Meanwhile, the Chicago Sun-Times continued its trend of the past couple of months and published an old Royko column on Monday – but only online.

PEOPLE READING SUNTIMES.com could see an even older column from the 1960s where Royko told the tale of how big, corporate-minded businesses were squeezing the little guy out of work.

Specifically, he told of a one-time neighborhood cleaners where the woman who owned and operated it all by herself had to work extra-long hours, but eagerly did so to meet the desires of her customers.

Which, Royko claimed, was something that the new, modern cleaners in the neighborhood would never bother to do.

But they were able to justify charging a slightly cheaper price (you save perhaps a nickel) for their services, gambling that people would be so eager to save any money that they’d accept the lesser personal service and lack of a personal touch.

MUCH HAS BEEN made by the Sun-Times of how they’re dredging through their archives for Royko copy (both from when he wrote for the Sun-Times proper and also when he was a focal point of the old Chicago Daily News) out of the concept that what he said about issues way back when has an eerie relevance to modern times.

I’m sure the Tribune thinks the same thing. Although I also noticed that the Royko column published in the Sunday paper included a tag at the end informing the reader how the Tribune’s book publishing wing is coming out with a new book soon – one that compiles several of the Royko columns he wrote during the 17 years he was with the Chicago Tribune.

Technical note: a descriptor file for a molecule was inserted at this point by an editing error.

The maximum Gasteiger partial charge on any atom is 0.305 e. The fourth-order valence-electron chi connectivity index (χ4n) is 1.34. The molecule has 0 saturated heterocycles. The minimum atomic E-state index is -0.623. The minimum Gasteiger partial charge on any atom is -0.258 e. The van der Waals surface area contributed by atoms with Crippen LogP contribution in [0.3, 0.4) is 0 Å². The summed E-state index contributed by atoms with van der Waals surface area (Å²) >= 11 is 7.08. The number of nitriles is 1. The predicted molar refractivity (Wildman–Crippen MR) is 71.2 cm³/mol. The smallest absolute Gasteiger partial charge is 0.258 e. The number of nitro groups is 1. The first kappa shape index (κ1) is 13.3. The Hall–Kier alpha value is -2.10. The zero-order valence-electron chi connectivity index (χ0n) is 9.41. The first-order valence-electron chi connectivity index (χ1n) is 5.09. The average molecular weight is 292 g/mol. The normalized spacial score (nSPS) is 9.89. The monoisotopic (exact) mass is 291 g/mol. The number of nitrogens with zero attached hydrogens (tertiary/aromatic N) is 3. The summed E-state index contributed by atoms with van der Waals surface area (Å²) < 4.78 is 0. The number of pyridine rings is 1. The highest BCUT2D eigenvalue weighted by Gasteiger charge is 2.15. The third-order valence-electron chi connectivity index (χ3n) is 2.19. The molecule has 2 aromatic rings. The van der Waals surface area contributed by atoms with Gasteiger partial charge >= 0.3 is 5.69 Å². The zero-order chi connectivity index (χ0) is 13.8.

That book will be available for purchase come mid-August, and I’m sure somebody thinks (or at least desperately hopes) that somebody reading the column in the paper will choose to buy the book.

Personally, I don’t know that I feel the need to rush right out and buy a copy – largely because I actually own all six of the compilations of newspaper columns that Royko had published when he was actually alive.

I ALSO HAVE a hard-cover first edition of “Boss,” the biography he wrote of Richard J. Daley back when “Hizzoner” himself was still alive.

That book is one I have quoted from on occasion in this very weblog when trying to tell the history of Chicago politics. It may be the best piece of writing ever about our city’s political scene (although Milton J. Rakove’s “We Don’t Want Nobody Nobody Sent” has the best title ever).

You’ve got to admit, for a guy who hasn’t written a word since 1997 (he died a month after writing his final column for the Tribune), it’s impressive the staying power that the man’s copy has. Although I’m sure there are some snot-nosed brats out there reading this who are going to be taking a sense of pride in saying, “Royko? Never heard of him!”

All I know is that I seriously doubt anybody will be dredging up anything I (or 99 percent of the rest of the populace that tries to claim themselves to be writers for a living) ever wrote some two decades after my own eventual demise.


Monday, July 23, 2018

The payoff for helping to undermine organized labor influence in Illinois?

I’m sure some are going to accuse me of being overly cynical. Why can’t I appreciate the honesty of someone fighting for their personal ideals, they’ll say about me.

JANUS: W/ Honest Abe looking over his shouder
Yet I couldn’t help but snicker a bit at the weekend news reports about Mark Janus.

HE’S THE CHILD care specialist with the Illinois Department of Healthcare and Family Services who allowed his circumstances on the job to be used by the partisan ideologues who were anxious in filing a court case to try to undermine the influence that organized labor has within Illinois state government.

When the Supreme Court of the United States last month ruled in his favor, it was Janus’ name that got national attention. I’m sure for some people, the name “Janus” is now as big a deal as the names of “Roe” and “Wade.”

As in the 1973 Supreme Court ruling that tossed out all the state laws that considered abortion to be the equivalent of a criminal act, and not a decision that was truly a woman’s personal business.